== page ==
How the Moss Free Clinic empowers the uninsured community of Fredericksburg

Lorna Begg

With the community engagement project in mind, I set out to the Moss Free Clinic in Fredericksburg to find out how this non-profit benefits the Fredericksburg community. What I found was a series of power distributions that has left a community, specifically the uninsured, disempowered. This community within Fredericksburg has exclusive disadvantages in terms of access to health care for the greater Fredericksburg community. Dissimilarly to my first research project, which examined broad gentrification for the city of Cork, Ireland, I intend with this project to examine a clinic program that targets a direct community, and how it works to empower them.

research project 2

Case study: Mayoral Responsibility in Riot Aftermath

Lorna Begg Reaction Paper 3

Resulting from oppressing grievances and trigger events, riots have occurred throughout the United States in various forms. Integral to the study of riots in various cities is the study of a riot’s aftermath. How elites and politicians respond to riots defines not only personal values, but also demonstrates the values, morality, and perceptions prevalent locally and nationally. Here, I examine the responses of three mayors after three separate riots in Chicago and New York City and what resulted from these responses.

Reaction Paper 3pdf

Case Study: Breakdown Theory V. Resource Mobilization Theory in the case of the Baltimore Riots

LORNA BEGG. Reaction Paper #2

Breakdown theorists and Resource mobilization theorists seek to reveal the societal causes and individual decisions that erupt into non-routine collective action, but their explanations differ drastically. In order to distinguish the differences in these theories, I have chosen to examine the Baltimore riots of 2014 from both a breakdown theorist’s perspective and a resource mobilization theorist’s perspective. According the Useem, the Baltimore riots would be seen as indistinguishably “non-routine.” However, it is to the reader’s discretion to decide what exactly caused the riot’s to erupt, let it be the #Blacklivesmatter movement’s sentiment spread through social media in terms of resource mobilization, or was is the built up anger from repression in terms of a social breakdown theory?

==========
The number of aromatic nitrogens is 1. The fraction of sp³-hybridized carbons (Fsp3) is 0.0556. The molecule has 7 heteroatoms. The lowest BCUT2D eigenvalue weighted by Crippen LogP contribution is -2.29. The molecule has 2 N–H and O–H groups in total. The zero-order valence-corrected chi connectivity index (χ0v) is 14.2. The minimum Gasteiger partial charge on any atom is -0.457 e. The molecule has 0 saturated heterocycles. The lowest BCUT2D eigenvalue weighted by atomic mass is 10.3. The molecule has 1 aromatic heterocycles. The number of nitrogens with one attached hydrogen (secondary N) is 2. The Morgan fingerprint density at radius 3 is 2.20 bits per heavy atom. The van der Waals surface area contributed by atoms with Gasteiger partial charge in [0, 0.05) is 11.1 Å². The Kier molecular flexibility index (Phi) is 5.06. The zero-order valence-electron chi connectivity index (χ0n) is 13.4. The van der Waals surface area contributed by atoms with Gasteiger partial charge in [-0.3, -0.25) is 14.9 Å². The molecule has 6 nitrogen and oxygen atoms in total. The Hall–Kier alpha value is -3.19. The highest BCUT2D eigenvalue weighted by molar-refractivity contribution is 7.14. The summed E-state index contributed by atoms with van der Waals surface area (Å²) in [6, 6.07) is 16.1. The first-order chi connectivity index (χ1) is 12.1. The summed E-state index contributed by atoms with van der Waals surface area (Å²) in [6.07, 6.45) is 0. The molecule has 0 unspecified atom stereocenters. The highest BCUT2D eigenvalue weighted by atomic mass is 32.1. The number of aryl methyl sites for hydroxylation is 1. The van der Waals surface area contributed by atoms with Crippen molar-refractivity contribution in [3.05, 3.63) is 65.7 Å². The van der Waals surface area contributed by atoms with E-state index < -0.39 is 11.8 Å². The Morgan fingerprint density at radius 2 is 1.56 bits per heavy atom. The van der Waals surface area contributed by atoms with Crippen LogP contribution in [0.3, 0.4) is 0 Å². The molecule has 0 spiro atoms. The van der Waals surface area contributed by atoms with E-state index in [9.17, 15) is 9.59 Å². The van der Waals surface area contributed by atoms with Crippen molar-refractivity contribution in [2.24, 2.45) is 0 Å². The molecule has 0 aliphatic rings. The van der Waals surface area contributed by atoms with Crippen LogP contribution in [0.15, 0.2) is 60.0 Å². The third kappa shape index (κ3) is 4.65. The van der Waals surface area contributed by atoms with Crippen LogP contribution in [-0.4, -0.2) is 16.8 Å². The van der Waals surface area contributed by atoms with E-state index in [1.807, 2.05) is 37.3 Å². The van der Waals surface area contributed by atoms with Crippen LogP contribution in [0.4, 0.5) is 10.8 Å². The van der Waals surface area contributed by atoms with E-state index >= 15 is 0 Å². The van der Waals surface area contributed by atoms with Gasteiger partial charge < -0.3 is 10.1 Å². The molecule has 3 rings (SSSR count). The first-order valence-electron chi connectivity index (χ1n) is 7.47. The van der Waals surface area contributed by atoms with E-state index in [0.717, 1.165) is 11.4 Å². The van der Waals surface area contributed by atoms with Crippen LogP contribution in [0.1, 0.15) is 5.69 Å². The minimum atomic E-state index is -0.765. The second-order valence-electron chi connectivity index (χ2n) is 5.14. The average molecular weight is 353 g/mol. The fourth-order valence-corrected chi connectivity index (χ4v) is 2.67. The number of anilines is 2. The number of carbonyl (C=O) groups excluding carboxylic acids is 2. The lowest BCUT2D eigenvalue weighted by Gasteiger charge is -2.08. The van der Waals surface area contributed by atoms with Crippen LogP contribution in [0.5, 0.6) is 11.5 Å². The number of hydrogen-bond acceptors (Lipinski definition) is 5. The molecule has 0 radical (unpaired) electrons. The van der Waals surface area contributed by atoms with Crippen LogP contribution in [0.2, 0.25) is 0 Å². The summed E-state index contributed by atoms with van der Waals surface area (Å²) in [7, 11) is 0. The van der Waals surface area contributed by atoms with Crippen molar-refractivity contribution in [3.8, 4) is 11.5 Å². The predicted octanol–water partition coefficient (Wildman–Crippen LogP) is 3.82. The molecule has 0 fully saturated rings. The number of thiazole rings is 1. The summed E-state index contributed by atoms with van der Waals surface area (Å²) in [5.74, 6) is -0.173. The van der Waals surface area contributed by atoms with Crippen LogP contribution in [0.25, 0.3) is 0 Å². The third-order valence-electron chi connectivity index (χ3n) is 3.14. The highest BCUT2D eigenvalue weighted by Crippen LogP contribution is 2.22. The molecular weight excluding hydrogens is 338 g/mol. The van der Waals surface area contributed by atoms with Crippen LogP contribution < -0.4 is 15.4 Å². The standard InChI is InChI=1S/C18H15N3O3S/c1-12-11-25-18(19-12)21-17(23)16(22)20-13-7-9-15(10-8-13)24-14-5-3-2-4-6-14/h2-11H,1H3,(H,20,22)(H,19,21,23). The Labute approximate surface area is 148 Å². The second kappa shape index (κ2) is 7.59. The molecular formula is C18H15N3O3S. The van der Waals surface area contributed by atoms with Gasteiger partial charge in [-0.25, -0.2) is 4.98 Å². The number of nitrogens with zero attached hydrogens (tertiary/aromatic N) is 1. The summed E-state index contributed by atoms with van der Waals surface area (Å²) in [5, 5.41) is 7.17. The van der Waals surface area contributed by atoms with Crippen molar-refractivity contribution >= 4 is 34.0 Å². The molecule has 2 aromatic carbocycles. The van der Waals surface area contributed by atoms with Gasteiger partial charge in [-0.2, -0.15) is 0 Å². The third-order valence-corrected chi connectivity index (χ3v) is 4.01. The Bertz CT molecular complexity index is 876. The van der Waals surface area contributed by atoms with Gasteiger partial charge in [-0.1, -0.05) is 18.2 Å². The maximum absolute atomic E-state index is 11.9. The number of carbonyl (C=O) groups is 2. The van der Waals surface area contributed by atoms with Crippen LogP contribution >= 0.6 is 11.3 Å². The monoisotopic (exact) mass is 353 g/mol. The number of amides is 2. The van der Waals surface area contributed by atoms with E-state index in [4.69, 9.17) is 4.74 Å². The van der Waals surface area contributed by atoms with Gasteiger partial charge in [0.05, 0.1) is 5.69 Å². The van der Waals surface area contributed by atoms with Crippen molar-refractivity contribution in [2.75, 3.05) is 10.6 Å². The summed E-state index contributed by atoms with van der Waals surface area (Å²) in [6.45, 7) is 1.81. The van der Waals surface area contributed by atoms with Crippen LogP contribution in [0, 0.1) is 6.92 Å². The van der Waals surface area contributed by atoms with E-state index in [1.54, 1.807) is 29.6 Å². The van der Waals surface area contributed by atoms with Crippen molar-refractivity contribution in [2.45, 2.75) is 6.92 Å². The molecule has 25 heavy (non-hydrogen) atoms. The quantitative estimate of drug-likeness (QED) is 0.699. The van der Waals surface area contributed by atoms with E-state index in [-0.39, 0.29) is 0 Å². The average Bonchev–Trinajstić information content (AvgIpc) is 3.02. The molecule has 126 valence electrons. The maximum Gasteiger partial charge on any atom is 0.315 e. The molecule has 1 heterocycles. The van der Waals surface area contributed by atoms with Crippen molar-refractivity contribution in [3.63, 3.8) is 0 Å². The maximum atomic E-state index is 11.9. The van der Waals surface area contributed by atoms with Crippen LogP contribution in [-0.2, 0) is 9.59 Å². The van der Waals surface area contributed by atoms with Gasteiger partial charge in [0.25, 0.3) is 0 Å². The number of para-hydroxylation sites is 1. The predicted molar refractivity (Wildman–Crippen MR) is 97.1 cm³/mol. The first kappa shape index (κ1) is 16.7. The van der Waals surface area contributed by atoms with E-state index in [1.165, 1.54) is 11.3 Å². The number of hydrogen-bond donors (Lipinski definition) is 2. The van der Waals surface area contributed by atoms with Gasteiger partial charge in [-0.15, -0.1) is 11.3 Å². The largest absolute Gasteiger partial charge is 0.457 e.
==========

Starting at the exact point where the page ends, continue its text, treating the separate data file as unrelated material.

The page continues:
reaction paper 2 pdf

One city’s desire is another’s worst fear

As my first research project, I have chosen to delve into the processes of gentrification around the world, with a case study I photographically examined in Cork, Ireland in parallel to my research of a case study in New York City’s Harlem. As I have worked in Harlem for three summers and have lived in Cork for five months just this year, the idea of ongoing gentrification of both areas both fascinate and worry me. Gentrification is characterized by the coerced or forced removal of one neighborhood to be replaced by another set of residents, often more affluent than those they are replacing. Gentrification thrives by diminishing affordable housing in order to displace the existing population, with hopes that more affluent residents could bring economic growth to the area. What contrasts these two case studies is that Cork desperately seeks to gentrify it’s dilapidated city and expand it’s population, whereas Harlem is vigorously fighting against the continual gentrification of their historically black neighborhoods and fight for their right to remain in their city.

Boston’s political machine survival despite repeated defeat

In shaping the political urban environment, few political bosses have made as lasting of an impact as James Curley did in early twentieth century Boston. As the instigator and organizer of a political machine, Curley’s dominating career “included four terms as mayor, two terms in Congress, one term as governor, and two terms in prison” (Connolly 134). His tactics for mobilizing voter support ranged from patronage to bribery, but his power rested most heavily on his charismatic social influence over the people of Boston.

Reaction Paper One